Thanks to a little-known hurricane deductible, homeowners with property damage from Hurricane Sandy could be on the hook for thousands of dollars before their insurance payments kick in.
Increasingly, insurers in hurricane-prone states -- including almost all of those in states affected by Sandy -- have been adding hurricane deductibles to their homeowner's insurance policies that go into effect when named storms have sustained winds of 74 miles per hour or more, as measured by the National Weather Service.
Unlike regular deductibles that require you to pay a set dollar amount, typically $500 or $1,000, hurricane deductibles often require homeowners to cough up 1% to 5% of their property's value. In places like Florida, the deductible can run as high as 10%.
That can result in thousands of dollars in out-of-pocket costs. A loss on a $200,000 house covered by a policy that carries a 5% deductible could cost the homeowner $10,000 before the insurer pays any part of the tab. As a result, many claims result in no insurance payoff at all.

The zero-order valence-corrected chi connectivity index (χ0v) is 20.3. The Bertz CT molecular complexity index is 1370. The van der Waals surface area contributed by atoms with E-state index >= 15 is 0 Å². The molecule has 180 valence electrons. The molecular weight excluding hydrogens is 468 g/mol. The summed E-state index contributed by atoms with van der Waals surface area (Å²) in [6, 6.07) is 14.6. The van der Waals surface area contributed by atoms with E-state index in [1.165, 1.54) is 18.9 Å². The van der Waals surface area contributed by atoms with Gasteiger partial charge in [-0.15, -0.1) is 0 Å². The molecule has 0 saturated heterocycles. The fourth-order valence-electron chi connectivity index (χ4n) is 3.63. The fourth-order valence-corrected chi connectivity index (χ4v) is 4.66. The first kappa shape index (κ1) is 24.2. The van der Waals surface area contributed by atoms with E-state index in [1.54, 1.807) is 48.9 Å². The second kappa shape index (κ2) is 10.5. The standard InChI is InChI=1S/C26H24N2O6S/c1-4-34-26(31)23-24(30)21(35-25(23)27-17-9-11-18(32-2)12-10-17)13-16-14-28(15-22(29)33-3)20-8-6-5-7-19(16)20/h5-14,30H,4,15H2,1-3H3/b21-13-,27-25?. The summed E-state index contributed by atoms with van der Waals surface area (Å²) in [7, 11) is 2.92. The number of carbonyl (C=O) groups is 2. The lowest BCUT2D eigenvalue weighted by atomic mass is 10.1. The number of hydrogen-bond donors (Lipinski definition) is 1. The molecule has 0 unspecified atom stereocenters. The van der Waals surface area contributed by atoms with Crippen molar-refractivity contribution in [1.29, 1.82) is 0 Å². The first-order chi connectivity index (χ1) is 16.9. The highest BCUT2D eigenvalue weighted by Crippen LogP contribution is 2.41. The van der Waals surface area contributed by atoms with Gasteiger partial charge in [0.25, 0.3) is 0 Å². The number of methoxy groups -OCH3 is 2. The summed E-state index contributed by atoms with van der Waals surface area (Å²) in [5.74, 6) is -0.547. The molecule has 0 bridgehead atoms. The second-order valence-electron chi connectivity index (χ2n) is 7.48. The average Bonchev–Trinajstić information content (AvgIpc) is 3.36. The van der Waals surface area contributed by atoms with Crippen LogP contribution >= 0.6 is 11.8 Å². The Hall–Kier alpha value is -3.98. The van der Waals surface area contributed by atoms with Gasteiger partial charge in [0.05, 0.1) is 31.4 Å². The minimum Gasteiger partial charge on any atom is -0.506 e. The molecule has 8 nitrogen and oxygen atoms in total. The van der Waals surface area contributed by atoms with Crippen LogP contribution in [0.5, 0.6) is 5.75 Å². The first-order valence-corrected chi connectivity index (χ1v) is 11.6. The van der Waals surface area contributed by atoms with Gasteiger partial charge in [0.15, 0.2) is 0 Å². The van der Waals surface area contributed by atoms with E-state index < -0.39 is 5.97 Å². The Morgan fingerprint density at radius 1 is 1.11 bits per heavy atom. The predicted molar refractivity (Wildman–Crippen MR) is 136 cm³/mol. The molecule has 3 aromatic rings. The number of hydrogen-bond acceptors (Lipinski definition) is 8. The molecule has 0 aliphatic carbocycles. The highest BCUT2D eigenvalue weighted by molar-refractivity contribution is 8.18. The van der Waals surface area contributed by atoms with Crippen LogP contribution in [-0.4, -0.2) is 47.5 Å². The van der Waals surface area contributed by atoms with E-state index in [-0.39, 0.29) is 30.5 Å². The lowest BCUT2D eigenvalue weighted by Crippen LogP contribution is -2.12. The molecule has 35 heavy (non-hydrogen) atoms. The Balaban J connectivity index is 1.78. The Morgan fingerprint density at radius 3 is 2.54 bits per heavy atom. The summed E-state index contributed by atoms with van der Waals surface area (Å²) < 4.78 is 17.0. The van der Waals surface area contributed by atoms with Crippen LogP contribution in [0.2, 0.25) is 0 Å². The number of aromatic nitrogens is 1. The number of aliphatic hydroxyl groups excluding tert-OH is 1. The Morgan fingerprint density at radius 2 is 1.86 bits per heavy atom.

The ins and outs of hurricane deductibles vary by state, insurer and by individual policy. In New York State, for example, the Department of Financial Services site lists various insurers' hurricane deductibles and each one varies dramatically. Allstate's 5% hurricane deductible only kicks in when wind speeds exceed 100 miles per hour. Meanwhile, State Farm's deductibles are 2% or 5% and can apply to storms with lower wind speeds of 74 miles per hour. ACA Insurance has a 1% deductible for Category 2 (96 to 100 mile per hour winds) or higher hurricanes and a fixed deductible for Category 1.
Generally, the more at-risk the home is -- the closer it is to the shoreline, for example -- the more likely it is to have a stiff hurricane deductible. And the coverage only affects damage caused by high winds. Private homeowners insurance almost never covers flood damage. Consumers should examine their policies to see how their deductible impacts their coverage.
Insurers along the Eastern seaboard and in the Gulf started putting these deductibles in place after Hurricane Andrew in 1992, which caused $15.5 billion in damages, according to the Insurance Information Institute. The insurers claimed hurricane-related losses were so high that they had to add the deductible in order to keep property insurance available and affordable.
Hurricane Sandy is expected to cause as much as $10 billion in damages, according to Eqecat, a disaster modeling firm.
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